I do not think that this is a slam dunk and, to be honest, I am to some extent reading my understanding of God (gained elsewhere in the Bible) into the situation.  One view of God is that he determines directly by his will everything that happens.  This strong form of predestination is certainly not my understanding of God.  If I am correct, God created the physical universe and then allowed it to proceed according to the laws he created.  God only intervenes—causing supernatural things to happen—when he has a good reason for doing so.  The same is true in human lives.  God can and does intervene in our lives, even in physical illnesses when it is within his sovereign will.  However, this is not the normal course of events.  God does not normally give us a cold and he does not cure our colds.   He  does not give us cancer and he does not cure us.  He created the natural laws within which these things happen.  That is my understanding of scripture, and I could supply many verses to back this view up with if you desire me to do so.

However, some would apply a much stronger predestination and would imply that the man in John 9 was born blind because God chose for him to be blind.  I do not think you can absolutely disprove this view of John 9:3 simply by reading the text and looking at translations.

My conclusion is that the most natural reading of John 9:3 is that it is describing something that simply happened—not because of anyone’s sin, but also not because God simply made the man blind.  The obvious interpretation is that God used the fact of his blindness for his glory.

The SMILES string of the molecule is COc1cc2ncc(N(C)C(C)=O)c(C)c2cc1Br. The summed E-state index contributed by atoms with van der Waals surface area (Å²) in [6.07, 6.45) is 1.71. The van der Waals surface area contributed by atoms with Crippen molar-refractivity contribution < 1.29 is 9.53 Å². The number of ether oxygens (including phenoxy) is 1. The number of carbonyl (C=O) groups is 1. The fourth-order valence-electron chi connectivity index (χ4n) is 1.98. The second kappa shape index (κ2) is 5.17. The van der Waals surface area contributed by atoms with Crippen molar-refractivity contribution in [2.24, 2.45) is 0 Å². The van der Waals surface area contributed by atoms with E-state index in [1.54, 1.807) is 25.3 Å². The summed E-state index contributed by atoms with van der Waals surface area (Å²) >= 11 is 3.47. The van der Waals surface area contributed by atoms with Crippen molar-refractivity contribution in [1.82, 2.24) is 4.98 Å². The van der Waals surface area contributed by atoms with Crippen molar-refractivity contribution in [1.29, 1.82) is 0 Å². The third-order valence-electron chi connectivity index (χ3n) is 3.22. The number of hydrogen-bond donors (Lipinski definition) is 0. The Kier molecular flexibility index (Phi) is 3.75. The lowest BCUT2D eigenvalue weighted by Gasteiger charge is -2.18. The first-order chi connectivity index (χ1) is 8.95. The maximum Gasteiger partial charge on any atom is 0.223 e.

About Exodus 4:11, I will admit that upon a first reading, it is more easily made to seem consistent with the idea that God literally chooses individually to make some people blind, some deaf and so forth.  However, we must take this passage in the context of the whole Bible (including John 9:3 where Jesus addresses this very question), and the immediate context of Exodus 4.   In Exodus 4, the thing being addressed is not the theological implications of blindness and deafness, but rather the thing being addressed is Moses’ lack of faith and his hesitation to do what God commanded him to do.  God is rebuking Moses for his lack of faith.  We can excuse a bit of hyperbole when God admonishes Moses here.  “Who gave you a mouth?”   Is this a theological statement that for each individual person God chose on a case-by-case whether to give us physical mouths or not?  Obviously not.  It is a rhetorical question. God is not addressing the causes of blindness here, but the cause of Moses’ unwillingness to obey God.  For this reason, I conclude that this is a very poor proof-text for demonstrating that God arbitrarily chooses to make some people deaf simply because he chose to do so.  This is a huge stretch of this passage, in my opinion.

In the final analysis, God did create a world in which deafness, blindness, mental deficiencies, birth defects, cancer and death itself are part of the reality for human beings.  We could fault God for not creating us as perfect physical specimens who have zero suffering.  In a sense, all blindness and all death is God’s “fault.”  However, I believe that in analyzing John 9:3 and even Exodus 4:11 we need to look at the big picture.  The big picture is that we were created by God so that he could love us and so that we could love him and one another.  All of us will die.  No one gets out of here alive.  The basic issue is sin and forgiveness and our eternal destiny.  Whether one is blind or otherwise handicapped, as big of a deal as it is for us in our individual lives, this is not the key issue for God.  God can and does use suffering and our response to suffering for his glory and to help us to come to know him.  I do NOT believe that God individually struck the man in John 9 blind, but that he used the situation for his glory and so that the man could come to know him.

John Oakes